Monday, November 30, 2009

The Biz Monday Starter: Audience

As a performer there are things that you can control. Like how you prepare for your role. Did you research your part well? Did you memorize the lines sufficiently? Are you comfortable with your blocking? And as a performer you find yourself focusing on the things you can control because there are so many things you can't. Perhaps the biggest thing we, as actor’s, can’t control is audience. Who they are, how are the going to perceive the performance? Will they like it, hate it? Audience is such an integral part of performing, so what happens when you do a play that presumes an audience has a similar background, a similar academic past, a similar affinity with the concepts touched upon in the piece? What happens when the audience doesn’t have those things? Is the play dead in the water? Should plays be watered down/should they be written above the audience? Should the audience even be a major factor in choosing works to perform? Should we as actors care? Any thoughts?

Thursday, November 26, 2009

Turkey Weekend

It is Thanksgiving! I will be back on normal "post schedule" Monday, but it is now time to enjoy the holiday weekend!

Tuesday, November 24, 2009

Playback Tuesday: Adaptation

I started working on this and realized that this post will need to be divided into two parts: 1) the screenplay and the movie, and 2) the production notes. The two parts will be posted on the following two Tuesdays. For now I'd like to talk a little bit about my own personal musings on the often brought up subject of the book versus the movie. I always feel a sort of trepidation when I find out that a movie is going to be made based on a book that I've read. It's okay if it is one that I haven't, but the audacity of someone taking my mental creations of settings and characters turning them into some concrete visual version makes me anxious. It's the attempt to transform words that resided within the boundaries of my mind into monopolizing visuals that create a shared, depersonalized version of "my" envisioned story. I worry that the movie will come short of my high expectations. Must I accept the house in the film as the one the characters live in? Those are the clothes? The actors, are they now the characters? Is Kate Winslet to dethrone my own made up Marianne Dashwood? Can Hugh Grant replace my Edward Ferrars? Selfishness I know. For the playwright there must be some sense of madness. To be expected to take works of literature that are word bound and to make them into a visual tapestry. Oh the horror, the horror. I guess I shouldn't be surprised that the task itself is demanding, it took Emma Thompson five years to write the screenplay for Sense and Sensibility. The following two Tuesdays will about analyzing the screenplay (and to a lesser extent the film itself), and exploring Emma Thompson's production journal. I feel very greatful when film writers, actors, producers, or director's write a running commentary of the actual making of a film. So, next Tuesday I will attempt to dig deeper into one film, one writer's journey and challenges.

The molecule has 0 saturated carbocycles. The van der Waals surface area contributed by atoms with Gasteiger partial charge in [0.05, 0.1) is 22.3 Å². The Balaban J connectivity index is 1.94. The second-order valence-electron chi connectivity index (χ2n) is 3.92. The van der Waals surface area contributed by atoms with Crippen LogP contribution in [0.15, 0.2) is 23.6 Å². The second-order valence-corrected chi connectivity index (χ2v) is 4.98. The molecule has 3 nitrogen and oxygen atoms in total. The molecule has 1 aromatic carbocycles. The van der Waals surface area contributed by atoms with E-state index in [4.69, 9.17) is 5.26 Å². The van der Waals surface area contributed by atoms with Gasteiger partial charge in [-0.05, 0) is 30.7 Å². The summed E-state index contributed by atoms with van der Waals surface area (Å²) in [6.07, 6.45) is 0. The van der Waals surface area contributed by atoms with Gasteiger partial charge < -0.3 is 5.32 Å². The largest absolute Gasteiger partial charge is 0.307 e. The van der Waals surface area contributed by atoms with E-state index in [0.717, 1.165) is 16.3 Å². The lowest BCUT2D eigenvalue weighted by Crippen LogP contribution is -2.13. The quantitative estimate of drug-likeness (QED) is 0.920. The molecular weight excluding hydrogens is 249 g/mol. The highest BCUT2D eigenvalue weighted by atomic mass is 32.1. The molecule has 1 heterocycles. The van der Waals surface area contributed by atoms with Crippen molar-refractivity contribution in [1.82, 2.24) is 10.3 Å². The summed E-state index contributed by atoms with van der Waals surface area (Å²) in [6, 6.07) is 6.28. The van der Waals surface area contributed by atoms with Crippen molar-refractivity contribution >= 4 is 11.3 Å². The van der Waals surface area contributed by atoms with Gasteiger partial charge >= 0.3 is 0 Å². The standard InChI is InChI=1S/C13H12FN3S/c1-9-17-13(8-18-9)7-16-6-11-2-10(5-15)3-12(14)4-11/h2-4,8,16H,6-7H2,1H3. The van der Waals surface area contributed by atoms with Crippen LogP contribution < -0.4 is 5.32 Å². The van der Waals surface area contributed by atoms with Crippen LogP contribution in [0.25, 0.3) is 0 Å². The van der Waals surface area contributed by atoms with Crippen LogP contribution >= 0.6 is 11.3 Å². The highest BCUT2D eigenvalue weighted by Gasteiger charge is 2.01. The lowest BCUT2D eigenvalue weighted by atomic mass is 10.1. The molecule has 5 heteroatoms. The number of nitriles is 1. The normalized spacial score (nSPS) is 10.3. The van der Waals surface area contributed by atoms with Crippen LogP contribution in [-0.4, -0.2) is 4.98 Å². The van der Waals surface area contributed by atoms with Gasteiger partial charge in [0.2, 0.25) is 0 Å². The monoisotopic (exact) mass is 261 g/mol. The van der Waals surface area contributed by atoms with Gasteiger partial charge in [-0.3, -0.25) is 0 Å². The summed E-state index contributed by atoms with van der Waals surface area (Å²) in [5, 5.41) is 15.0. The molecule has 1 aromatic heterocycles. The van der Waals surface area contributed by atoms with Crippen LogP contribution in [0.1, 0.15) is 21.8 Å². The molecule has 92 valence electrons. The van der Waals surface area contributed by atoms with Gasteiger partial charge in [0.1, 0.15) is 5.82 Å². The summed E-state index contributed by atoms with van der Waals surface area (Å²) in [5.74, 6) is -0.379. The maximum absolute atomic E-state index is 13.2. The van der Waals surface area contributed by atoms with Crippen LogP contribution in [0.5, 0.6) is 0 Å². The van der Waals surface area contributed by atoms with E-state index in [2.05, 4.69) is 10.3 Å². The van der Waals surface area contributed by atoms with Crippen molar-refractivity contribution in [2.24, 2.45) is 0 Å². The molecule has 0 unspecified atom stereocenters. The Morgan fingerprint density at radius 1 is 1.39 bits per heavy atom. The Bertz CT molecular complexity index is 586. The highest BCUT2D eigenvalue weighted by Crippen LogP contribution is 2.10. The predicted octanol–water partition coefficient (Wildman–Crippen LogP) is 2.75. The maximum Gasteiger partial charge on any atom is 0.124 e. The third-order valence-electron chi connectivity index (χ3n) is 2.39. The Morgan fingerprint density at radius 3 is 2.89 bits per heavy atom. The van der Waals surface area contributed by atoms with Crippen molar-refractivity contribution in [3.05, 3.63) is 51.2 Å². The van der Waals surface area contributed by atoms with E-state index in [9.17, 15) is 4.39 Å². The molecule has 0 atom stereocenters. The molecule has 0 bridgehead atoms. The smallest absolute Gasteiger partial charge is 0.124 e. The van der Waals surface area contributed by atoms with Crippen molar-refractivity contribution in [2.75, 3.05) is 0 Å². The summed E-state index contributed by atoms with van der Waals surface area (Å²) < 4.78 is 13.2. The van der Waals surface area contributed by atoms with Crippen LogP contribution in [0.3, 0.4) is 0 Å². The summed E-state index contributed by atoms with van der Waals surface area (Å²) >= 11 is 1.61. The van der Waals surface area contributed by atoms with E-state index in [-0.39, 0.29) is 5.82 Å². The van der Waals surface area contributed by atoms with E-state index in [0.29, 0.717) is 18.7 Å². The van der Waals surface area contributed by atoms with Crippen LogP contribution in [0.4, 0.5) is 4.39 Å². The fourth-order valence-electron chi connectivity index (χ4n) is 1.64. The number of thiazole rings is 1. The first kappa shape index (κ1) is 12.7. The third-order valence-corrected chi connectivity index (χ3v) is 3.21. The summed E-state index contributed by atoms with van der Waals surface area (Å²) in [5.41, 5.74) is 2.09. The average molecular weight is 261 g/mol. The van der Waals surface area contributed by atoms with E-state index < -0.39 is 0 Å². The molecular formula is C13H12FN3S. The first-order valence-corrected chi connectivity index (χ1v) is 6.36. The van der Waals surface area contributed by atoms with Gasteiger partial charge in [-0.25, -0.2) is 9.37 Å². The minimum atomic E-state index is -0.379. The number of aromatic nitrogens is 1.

Sunday, November 22, 2009

The Biz Monday Starter: Keeping Busy